All hands on deck are needed to get a good NAFTA deal
By all accounts, the NAFTA renegotiation efforts have stalled during this make or break week and that is not good news for Canada and our economy. Minister of Foreign Affairs Chrystia Freeland has been spending a lot of time in Washington for top-level talks to try and reach an agreement-in-principle but it is looking more and more like such an agreement this month may not be possible. That is because negotiations will have to break sooner rather than later due to the upcoming Mexican presidential election on July 1st, followed by the U.S. midterm elections on November 6th. It was widely speculated that a no-deal by May would likely mean negotiations would linger beyond the fall.
I will be in Washington myself over the next two weeks to take meetings with American legislators and business groups as I travel with the Canada-U.S. Interparliamentary Group and the House of Commons Committee on International Trade. I expect to hear disappointment from all sides that an agreement could not be reached before now and I hope to hear from the Americans that they understand what a big deal this is for their own economy as well as ours.
Canada and the United States are the world’s largest trading partners and NAFTA has created hundreds of thousands of high-paying jobs in our country. Likewise, in the U.S., approximately 9 million jobs there depend on trade with Canada. We are the top trading partner for more than 30 of the 50 U.S. states and over $2 billion in trade crosses our shared national border each and every day. A no deal on NAFTA affects U.S. farmers, producers and manufacturers just as much as it affects us.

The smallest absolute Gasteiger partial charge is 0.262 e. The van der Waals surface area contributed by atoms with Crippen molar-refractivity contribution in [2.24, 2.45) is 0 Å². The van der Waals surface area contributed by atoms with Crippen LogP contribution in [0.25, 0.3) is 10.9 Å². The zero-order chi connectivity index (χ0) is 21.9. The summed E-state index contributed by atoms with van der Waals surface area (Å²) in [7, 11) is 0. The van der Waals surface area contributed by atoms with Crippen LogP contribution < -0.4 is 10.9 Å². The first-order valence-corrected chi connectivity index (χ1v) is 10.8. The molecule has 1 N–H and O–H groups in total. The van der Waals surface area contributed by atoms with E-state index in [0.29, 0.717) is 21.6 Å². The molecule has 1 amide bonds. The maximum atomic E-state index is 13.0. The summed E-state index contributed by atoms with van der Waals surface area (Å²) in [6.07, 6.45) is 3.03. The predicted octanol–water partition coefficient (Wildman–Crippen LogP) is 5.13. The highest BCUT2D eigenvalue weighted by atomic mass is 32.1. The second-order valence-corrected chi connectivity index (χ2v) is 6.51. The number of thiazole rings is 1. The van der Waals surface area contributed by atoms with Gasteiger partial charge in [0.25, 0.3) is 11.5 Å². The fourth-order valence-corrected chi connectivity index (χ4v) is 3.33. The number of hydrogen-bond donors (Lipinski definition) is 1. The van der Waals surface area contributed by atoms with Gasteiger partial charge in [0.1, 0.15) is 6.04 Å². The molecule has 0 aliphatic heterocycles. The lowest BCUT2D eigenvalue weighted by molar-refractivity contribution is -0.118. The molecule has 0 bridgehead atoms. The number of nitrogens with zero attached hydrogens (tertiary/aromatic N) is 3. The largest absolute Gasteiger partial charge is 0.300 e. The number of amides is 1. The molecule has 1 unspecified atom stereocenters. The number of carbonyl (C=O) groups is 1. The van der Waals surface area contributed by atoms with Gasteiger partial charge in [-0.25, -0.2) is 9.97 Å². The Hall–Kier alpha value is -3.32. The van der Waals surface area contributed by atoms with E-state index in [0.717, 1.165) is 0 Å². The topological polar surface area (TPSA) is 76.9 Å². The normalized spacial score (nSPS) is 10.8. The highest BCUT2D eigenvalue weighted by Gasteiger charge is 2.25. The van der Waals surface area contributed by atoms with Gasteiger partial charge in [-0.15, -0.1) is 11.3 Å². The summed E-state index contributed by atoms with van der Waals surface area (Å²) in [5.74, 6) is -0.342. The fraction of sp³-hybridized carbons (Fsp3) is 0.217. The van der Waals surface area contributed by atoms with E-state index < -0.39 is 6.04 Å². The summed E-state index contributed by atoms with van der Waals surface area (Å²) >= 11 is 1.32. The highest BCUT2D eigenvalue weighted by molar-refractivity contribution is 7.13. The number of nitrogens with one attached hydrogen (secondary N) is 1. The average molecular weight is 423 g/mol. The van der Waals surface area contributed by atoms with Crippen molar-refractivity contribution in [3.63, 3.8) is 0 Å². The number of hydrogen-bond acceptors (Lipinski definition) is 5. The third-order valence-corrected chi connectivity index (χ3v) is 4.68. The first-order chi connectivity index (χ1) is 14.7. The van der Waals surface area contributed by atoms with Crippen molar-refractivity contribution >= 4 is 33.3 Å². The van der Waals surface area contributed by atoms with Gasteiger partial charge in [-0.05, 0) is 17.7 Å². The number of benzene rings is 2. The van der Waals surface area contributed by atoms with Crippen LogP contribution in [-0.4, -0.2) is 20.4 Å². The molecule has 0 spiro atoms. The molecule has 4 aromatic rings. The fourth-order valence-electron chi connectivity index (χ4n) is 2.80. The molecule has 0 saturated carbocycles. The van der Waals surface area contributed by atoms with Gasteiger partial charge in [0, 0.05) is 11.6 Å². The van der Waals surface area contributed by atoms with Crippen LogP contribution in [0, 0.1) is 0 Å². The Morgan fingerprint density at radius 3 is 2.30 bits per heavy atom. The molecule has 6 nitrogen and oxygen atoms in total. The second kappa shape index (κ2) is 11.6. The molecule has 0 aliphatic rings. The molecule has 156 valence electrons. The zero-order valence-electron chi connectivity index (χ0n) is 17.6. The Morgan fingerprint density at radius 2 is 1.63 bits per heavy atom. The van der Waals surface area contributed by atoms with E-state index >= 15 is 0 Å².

That is the message that I will continue to take down with me during my upcoming visits to Washington.
I and my Conservative colleagues have always been champions of free trade and we have been working collaboratively with the Liberal government towards building a positive working relationship with the U.S. for the protection of Canadian jobs. The stakes are simply too high for domestic politics here in Canada to ruin our chances at getting a good deal for Canadian exporters.
We will continue to encourage the government to work diligently with the U.S. and Mexico to preserve the benefits of NAFTA for North America and I will also continue to join with my government colleagues in engaging Congress and cross-border business associations to remind them about the importance of the deal for America’s prosperity.
Canadian businesses and our investment climate are suffering due to the uncertainty surrounding the NAFTA negotiations. All hands on deck are needed to get a good deal for Canada as soon as possible.